The car, which will be used as a ride-day event vehicle for VIPs and AMG customers, was revealed as rumours surface that both BMW and Mercedes-Benz have shown interest in competing in future V8 Supercar rounds.
Reports indicate that the German pair, and indeed others, could join the Holden/Ford duopoly as new 'Car of the Future' (CoF) regulations open the door to a more modern mix of engine technologies. The move could pave the way for a much wider range of cars and manufacturers to join the championship from 2012.
Although Mercedes-Benz HQ (in Germany) specifically forbids participation in motorsport from its local operations, there's nothing stopping private teams or dealerships from entering the championship when the rules change.
Under the new regulations, Mercedes-Benz would be able to use such engines as its DTM 4.0-litre DOHC V8. The unit is said to be capable of developing 447kW, which is only 37kW shy of current V8 Supercar outputs.
So far BMW have said they are not interested in participating on a manufacturer level, but the same rules that apply to Mercedes-Benz mean we could see the Bavarian marque appear on track as privateer or dealer-backed entries.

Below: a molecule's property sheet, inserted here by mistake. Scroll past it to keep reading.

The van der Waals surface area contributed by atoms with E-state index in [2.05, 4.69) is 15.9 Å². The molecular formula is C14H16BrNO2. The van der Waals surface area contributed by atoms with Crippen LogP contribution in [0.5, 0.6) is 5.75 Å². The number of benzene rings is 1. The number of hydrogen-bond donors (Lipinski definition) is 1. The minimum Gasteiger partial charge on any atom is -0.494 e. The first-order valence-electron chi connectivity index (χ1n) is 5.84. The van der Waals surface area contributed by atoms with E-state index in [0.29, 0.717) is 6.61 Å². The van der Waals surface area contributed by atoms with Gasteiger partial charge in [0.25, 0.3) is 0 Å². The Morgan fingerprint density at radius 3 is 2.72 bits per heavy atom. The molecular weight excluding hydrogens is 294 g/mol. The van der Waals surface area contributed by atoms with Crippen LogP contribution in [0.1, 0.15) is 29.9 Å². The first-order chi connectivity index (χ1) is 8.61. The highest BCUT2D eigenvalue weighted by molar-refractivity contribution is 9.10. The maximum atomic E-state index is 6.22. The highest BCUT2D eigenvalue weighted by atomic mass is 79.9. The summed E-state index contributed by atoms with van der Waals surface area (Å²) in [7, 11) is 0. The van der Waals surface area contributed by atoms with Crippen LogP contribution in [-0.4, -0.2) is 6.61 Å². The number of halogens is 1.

It's understood the new CoF regulations will allow the use of independent rear suspension and DOHC engines of differing capacities - though the eight-cylinder format must be retained. It is also believed the new rules will use a performance balancing system that allows new engines to compete against old.
Additionally, the new regulations mean other manufacturers with similarly spec'ed V8 engines would also be considered eligible for inclusion in the championship. Currently Audi, Honda, Hyundai, Lexus, Nissan and Toyota all offer engines fitting of the new parameters somewhere in their respective lineups around the globe.
The Australian round of the 2010 F1 Grand Prix championship takes place in Melbourne from March 25 to 28.